Hello hello. Last Sunday, 21st March, was World Poetry Day, and as part of the celebrations for it inVERSE have created a series of videos with reimaginings of some of the world’s oldest poems. This truly unique way of celebrating one of the most exciting literary days on the calendar is a wonderful way of making it engaging, and proving how, even thousands of years apart, we are really so similar.
For yesterday is but a dream,
And tomorrow is only a vision.
But today, well lived, makes every yesterday a dream of happiness.
And every tomorrow
A vision of hope.
Salutation to the Dawn by Kālidāsa (attributed) – India, c.400 CE
The short films you can find featured are varied and beautiful, both for their artistic qualities and for the poems that have been chosen themselves. The poems you can find at inVERSE are as follows:
· Love Song – An Egyptian love poem written in 1400 BCE reveals a meditation on the meaning of relationship and gender in 2021.
· Long Wall – A poem about loss and suffering from the Han Dynasty in China, opens up a conversation about Europe’s refugee crisis.
· My Heart – Originating from ancient Mesopotamia, “My Heart Flutters Hastily” is a delightful reminder that those giddy, dizzy feelings you can get when you really like somebody are nothing new.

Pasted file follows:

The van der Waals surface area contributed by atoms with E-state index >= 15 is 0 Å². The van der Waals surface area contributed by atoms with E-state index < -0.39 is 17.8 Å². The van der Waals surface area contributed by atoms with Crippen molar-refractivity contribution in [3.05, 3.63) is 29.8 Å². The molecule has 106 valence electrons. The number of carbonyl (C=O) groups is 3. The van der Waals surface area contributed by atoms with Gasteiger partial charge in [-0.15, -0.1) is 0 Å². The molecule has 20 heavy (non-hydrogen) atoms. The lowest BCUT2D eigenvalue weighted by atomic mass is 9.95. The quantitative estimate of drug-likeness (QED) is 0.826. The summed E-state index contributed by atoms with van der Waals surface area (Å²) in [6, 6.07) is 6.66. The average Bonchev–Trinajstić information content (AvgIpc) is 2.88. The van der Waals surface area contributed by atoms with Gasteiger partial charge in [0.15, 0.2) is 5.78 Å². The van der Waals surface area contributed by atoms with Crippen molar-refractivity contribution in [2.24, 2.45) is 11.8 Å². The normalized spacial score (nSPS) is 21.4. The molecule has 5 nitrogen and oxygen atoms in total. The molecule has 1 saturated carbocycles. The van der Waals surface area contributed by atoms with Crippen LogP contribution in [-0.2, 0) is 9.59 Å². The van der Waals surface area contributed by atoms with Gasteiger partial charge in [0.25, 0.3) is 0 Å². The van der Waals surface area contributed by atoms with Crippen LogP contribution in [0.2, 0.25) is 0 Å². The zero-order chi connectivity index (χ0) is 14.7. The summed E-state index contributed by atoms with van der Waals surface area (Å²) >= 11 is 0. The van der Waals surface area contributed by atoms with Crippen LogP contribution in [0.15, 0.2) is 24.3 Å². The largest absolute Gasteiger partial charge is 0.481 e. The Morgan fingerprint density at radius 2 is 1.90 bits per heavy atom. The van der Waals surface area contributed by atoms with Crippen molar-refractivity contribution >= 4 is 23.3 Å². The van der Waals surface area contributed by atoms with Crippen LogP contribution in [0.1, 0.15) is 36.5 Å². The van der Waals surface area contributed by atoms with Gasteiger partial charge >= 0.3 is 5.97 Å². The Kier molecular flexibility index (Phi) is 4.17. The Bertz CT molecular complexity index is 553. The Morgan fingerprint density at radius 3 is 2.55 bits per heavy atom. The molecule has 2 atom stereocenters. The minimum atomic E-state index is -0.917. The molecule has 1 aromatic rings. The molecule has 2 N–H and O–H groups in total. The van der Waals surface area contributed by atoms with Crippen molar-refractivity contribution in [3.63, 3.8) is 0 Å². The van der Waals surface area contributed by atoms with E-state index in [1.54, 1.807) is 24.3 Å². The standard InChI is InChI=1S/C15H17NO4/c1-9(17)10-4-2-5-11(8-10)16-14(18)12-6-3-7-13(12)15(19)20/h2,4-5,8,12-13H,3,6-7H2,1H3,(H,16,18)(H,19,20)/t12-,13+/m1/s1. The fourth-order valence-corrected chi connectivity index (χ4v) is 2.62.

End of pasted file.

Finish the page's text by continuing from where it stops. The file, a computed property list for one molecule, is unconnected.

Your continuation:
· The Look – A first century poem taken from Ovid’s Ars Amarosa is reimagined as a celebration of inclusivity and tolerance.
· The Dawn – The ancient Indian poet Kālidāsa’s Salutation to the Dawn transforms into a rallying cry for a better tomorrow led by young street protestors.
Thank you to Midas PR for the invitation to be involved with this brilliant and beautiful work, and my apologies – publicly! – for the delay in posting; I’ve had technology problems. I highly encourage everyone to head over and check out these stunning poems, matched beautifully with such wonderful film work.